Kosgey was a loyal aide to President Daniel arap Moi, evident in the six Cabinet positions (including Transport and Communications, Culture and Social Services, Education, and Cooperative Development) he served in the Kenya African National Union (KANU) government between 1979 and 2002. “I was a good student of Moi and loyal to the government … Without him, I would not have ventured into active politics,” Kosgey said in March 2020 in an interview with the Daily Nation. And according to Wikileaks Cables, “although (Kosgey) is a member of the Nandi sub-tribe and not (former President Daniel arap) Moi’s Tugen sub-tribe, he was for many years a close and trusted associate of the former president.”
Understandably, Kosgey chose to stick with the Orange Democratic Movement (ODM) leader Raila Odinga although after 2008, the political ground in his Kalenjin land had shifted towards William Ruto, who had fallen out with ODM leader.
Yet it is instructive to note that this loyalty has never taken away his ultimate survival instinct. He’s loyal, yes. But he is also a politician deft at reading the signs of the time, as it were. Once KANU was defeated at the elections in December 2002, Kosgey ditched his cradle political party and opted for the nascent ODM at a time his mentor, Moi, was supporting his successor Kibaki.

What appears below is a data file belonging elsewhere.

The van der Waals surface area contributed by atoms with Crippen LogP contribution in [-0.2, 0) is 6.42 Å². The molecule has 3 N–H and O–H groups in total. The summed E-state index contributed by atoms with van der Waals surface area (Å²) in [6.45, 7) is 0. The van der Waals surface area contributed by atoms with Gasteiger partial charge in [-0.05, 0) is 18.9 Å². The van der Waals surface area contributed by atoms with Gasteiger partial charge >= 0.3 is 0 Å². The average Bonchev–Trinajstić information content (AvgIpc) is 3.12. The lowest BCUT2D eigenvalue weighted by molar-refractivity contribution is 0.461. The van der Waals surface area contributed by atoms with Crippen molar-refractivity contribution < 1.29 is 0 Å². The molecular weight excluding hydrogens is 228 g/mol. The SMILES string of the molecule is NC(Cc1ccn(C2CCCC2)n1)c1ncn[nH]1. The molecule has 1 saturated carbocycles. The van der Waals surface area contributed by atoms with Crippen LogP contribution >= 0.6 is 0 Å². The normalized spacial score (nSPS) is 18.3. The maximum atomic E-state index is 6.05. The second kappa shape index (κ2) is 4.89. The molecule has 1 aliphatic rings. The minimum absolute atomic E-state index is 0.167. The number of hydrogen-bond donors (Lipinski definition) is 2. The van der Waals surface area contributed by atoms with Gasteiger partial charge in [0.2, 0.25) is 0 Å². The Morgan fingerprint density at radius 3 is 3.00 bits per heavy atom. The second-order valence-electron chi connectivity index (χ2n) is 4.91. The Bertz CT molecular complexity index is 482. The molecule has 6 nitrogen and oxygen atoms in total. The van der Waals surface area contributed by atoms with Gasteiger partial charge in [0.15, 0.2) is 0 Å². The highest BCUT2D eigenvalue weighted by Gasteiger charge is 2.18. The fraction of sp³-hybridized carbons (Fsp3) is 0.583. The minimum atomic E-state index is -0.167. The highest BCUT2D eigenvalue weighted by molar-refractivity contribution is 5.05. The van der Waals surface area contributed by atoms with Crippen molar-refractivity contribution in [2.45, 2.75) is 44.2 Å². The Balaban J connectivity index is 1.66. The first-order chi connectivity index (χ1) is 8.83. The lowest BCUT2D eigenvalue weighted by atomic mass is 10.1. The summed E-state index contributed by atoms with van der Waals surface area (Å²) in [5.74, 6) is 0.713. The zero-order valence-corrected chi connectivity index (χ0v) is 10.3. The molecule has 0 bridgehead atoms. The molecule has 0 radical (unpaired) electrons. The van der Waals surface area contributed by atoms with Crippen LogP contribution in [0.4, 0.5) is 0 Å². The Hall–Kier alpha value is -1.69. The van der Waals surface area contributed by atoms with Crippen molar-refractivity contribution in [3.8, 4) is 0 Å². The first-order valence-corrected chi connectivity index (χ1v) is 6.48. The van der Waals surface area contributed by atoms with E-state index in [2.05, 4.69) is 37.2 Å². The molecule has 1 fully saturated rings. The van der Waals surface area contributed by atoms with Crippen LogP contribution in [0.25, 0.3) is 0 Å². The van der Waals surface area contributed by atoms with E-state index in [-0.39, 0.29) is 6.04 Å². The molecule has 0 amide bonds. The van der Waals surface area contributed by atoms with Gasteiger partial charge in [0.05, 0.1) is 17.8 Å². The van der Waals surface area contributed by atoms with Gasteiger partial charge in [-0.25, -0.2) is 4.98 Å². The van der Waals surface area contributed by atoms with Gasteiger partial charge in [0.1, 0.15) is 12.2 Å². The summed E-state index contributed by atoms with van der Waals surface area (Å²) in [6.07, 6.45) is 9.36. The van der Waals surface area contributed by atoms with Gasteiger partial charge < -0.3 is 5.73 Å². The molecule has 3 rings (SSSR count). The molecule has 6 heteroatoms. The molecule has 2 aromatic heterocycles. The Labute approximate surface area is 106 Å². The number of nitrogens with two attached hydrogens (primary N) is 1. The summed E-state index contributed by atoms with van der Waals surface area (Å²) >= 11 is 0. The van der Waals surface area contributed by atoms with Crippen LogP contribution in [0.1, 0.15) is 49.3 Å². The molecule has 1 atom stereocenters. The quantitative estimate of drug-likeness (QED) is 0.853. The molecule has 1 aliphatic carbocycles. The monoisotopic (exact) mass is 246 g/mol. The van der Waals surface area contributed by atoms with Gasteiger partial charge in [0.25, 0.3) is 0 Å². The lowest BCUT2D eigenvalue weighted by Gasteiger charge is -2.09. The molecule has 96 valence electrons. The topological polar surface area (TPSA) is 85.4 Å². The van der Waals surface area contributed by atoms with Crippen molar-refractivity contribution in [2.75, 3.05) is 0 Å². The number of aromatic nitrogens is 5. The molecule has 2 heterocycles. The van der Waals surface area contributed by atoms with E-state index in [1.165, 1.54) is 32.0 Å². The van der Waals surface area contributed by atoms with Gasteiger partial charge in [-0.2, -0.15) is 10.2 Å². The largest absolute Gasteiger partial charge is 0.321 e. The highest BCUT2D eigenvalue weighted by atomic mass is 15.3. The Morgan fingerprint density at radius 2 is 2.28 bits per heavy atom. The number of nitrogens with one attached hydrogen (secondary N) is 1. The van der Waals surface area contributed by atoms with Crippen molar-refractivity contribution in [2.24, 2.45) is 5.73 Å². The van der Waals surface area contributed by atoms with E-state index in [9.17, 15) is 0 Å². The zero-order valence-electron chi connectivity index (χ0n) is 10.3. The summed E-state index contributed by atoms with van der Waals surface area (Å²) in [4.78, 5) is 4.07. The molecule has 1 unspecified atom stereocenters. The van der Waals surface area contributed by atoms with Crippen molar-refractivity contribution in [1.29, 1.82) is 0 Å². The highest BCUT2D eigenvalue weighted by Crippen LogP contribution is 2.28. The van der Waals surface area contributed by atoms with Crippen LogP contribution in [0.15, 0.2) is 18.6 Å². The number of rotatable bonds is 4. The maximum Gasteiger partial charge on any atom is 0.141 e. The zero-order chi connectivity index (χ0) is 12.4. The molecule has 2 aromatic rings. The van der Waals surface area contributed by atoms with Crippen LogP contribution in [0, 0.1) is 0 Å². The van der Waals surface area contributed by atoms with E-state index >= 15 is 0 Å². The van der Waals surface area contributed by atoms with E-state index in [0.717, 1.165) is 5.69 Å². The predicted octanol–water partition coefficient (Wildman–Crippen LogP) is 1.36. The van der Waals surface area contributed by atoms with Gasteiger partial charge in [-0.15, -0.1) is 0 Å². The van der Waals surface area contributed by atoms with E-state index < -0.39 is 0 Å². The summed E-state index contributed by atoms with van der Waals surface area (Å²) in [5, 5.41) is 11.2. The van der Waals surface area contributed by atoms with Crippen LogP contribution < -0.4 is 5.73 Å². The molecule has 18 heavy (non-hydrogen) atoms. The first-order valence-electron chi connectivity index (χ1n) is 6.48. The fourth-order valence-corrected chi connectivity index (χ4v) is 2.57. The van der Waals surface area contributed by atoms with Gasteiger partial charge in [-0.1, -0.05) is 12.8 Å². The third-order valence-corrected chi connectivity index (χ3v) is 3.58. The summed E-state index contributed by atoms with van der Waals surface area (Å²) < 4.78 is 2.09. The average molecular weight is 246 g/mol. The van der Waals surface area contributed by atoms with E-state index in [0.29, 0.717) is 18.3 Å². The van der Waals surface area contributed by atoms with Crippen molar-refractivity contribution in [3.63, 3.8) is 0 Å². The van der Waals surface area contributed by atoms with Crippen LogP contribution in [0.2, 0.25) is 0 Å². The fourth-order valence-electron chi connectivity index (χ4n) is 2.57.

Kosgey, like Kibaki, is composed and carries a gentleman’s mien; and both are steely inside, so to speak. Kosgey isn’t the swashbuckler of Kenya politics, but he is felt everywhere and those aspiring for political posts often scramble to seek his blessing or support — or even to be just seen as friendly with him. Just like Kibaki, Kosgey became a Member of Parliament (MP) at a nascent age of 32. Both quit their jobs — Kibaki from Uganda’s Makerere University and Kosgey from Kenya Breweries Limited — to plunge into the murky world of politics. And both endured for a long time in politics, and are now listed among Kenya’s longest-serving MPs (Kibaki 50 years; Kosgey 29 years).
Kosgey is among a handful of politicians privileged to have served both in the Moi and the Kibaki governments as Cabinet Ministers. Others include Odinga, Musalia Mudavadi, Kalonzo Musyoka, Simeon Nyachae, William ole Ntimama and Dalmas Otieno.
He is among the Opposition leaders who came out strongly to support the healing of the country even as the embers of the 2007–2008 post-election violence simmered. He was quick to mobilise in March 2008 the ODM party’s 107 MPs to endorse the handshake between Kibaki and Odinga. The Daily Nation captured this when it stated in May 2008: “the minister (Kosgey) called on Kenyans to forget the events of early this year and coexist as brothers and sisters”.